You have an idea for a flexible carbon tax. Why would Republicans go for that?

I am not a politician, but I think a couple of things might attract Republican interest. We’re not trying to raise revenue with this. The revenue should be recycled through tax cuts. The point here would be to solve the uncertainty problem in the private sector. You want to promote innovation, but you don’t want something like cap and trade.  But [with really low oil prices], you won’t have the innovation. But if you can go to businesspeople and say I guarantee you [big price swings] won’t happen, then you will get the innovation.

Did we really need to put taxpayer money into the bank back in 2008?

I do think we needed to recapitalize some of the banks. TARP got off to a rocky start because that is not where the Bush administration started. They sort of wound up in a good place but it was a rocky road. The other issue at the time that made is hard was the seeming capriciousness of how each bank failure was handled. That kind of policy uncertainty was chilling.

What would be the best way to deal with the housing market?

I would try to do what we can promote overall economic growth and do what we can to aid consumers in the housing market without subsidizing housing, the plan that Chris Mayer and I put out.  It’s actually a pretty simple solution. Normally a recovery would be helped by a lot of refinancings given the very low mortgage interest rates. But that isn’t happening. And I think if we took away some of the structural impediments and allowed more refinancings, more people could stay in their homes. It would be like a long-term tax cut, and it wouldn’t cost the treasury a dime.

What are the political and economic risk to more quantitative easing by the Federal Reserve?

Quantitative easing still probably has the capacity to lower long-term rates a bit, but it’s only a bit. If the Fed did another trillion dollars of quantitative easing, maybe 20 or 30 basis points in the ten-year rate — but is that what’s really holding back investment? I don’t  think so, and it raises the risk of a very large balance sheet being hard to pull back, politically. So personally I wouldn’t do it. And it also complicates the recapitalization of the banks because currently banks are recapitalizing themselves by borrowing money from the Fed at zero and buying government bonds. The flatter the slope of the yield curve, the lower the profitability. I am just mystified why people think this is a silver bullet.

How long before the U.S. debt burden begins to cause an adverse market reaction?

I think as soon as a real recovery takes hold, we are going to see some real uncertainty being created in the bond market. The U.S. fiscal situation is really perilous. It’s not a new story, but the political unwillingness to deal with it will finally start to really trouble people. In order to head that off, we need to do something. Personally, I would start with Social Security since it something we know how to do and shouldn’t be that controversial.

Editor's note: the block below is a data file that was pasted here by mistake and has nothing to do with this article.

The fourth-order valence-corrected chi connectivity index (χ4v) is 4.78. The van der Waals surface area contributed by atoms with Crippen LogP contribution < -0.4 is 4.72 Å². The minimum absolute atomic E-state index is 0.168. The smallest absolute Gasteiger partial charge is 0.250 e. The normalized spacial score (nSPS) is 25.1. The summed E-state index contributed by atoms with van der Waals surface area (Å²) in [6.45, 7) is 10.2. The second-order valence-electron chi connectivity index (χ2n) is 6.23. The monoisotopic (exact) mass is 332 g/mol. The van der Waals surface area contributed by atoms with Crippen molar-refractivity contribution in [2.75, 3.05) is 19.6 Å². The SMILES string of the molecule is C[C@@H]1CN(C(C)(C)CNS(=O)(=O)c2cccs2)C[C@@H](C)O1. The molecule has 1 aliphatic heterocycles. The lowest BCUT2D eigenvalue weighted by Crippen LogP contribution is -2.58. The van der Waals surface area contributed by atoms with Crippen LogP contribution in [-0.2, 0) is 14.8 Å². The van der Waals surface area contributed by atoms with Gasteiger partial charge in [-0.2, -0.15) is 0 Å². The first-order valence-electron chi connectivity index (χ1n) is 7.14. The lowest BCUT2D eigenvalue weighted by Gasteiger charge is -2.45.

Does America need to pay more in taxes?

I think it’s a question for the American people about what they want government to do. If we want a government [where spending as a percentage of GDP] is rising into the mid [20 percent range], then the easy answer to your question is “yes.”  But if we want a government that is more along traditional lines, then we don’t need to do that. That is really the first order question, and once we decide the answer to the that question, we need to pick a tax system that raises revenue at the lowest cost. But the big thing is “What government do you want?” and this is what voters will have to decide.


I don’t even know how I ended up here, but I thought this post was good. I do not know who you are but certainly you are going to a famous blogger if you aren’t already Cheers!

U.S. states in a $3.2 trillion pension hole

Oct 12, 2010 20:06 UTC

Some scary numbers from new research by finance professors Robert Novy-Marx of the University of Chicago and Joshua Rauh, Associate Professor of Northwestern University in Evanston, Illinois.

We begin this article by discussing the true economic funding of state public pension plans. Using market-based discount rates that reflect the risk profile of the pension liabilities, we calculate that the present value of the already-promised pension liabilities of the 50 U.S. states amount to $5.17 trillion, assuming that states cannot default on pension benefits that workers have already earned. Net of the $1.94 trillion in assets, these pensions are underfunded by $3.23 trillion. This “pension debt” dwarfs the states’ publicly traded debt of $0.94 trillion. We show that even before the market collapse of 2008, the system was economically severely underfunded, even though public actuarial reports presented the plans’ funding status in a more favorable light. While we take no stand regarding the optimal amount of state government debt, we do believe it is important to point out that total state debt with pension liabilities included is actually almost 4.5 times the value of outstanding state bonds.


Areas hardest hit appear to be the “rust belt” and high population states. Could it be that pro-free market policies accepted on faith over the last 30 years have not produced wealth for the nation. The Honda Accord came out in 1980 and US Auto Management has not been able to beat it. I guess you could say Reaganomics and the Honda Accord were too much for American Business to negotiate. National planning is needed to balance business’s short term planning problem. Hiring more MBAs will not fix this threat to national security.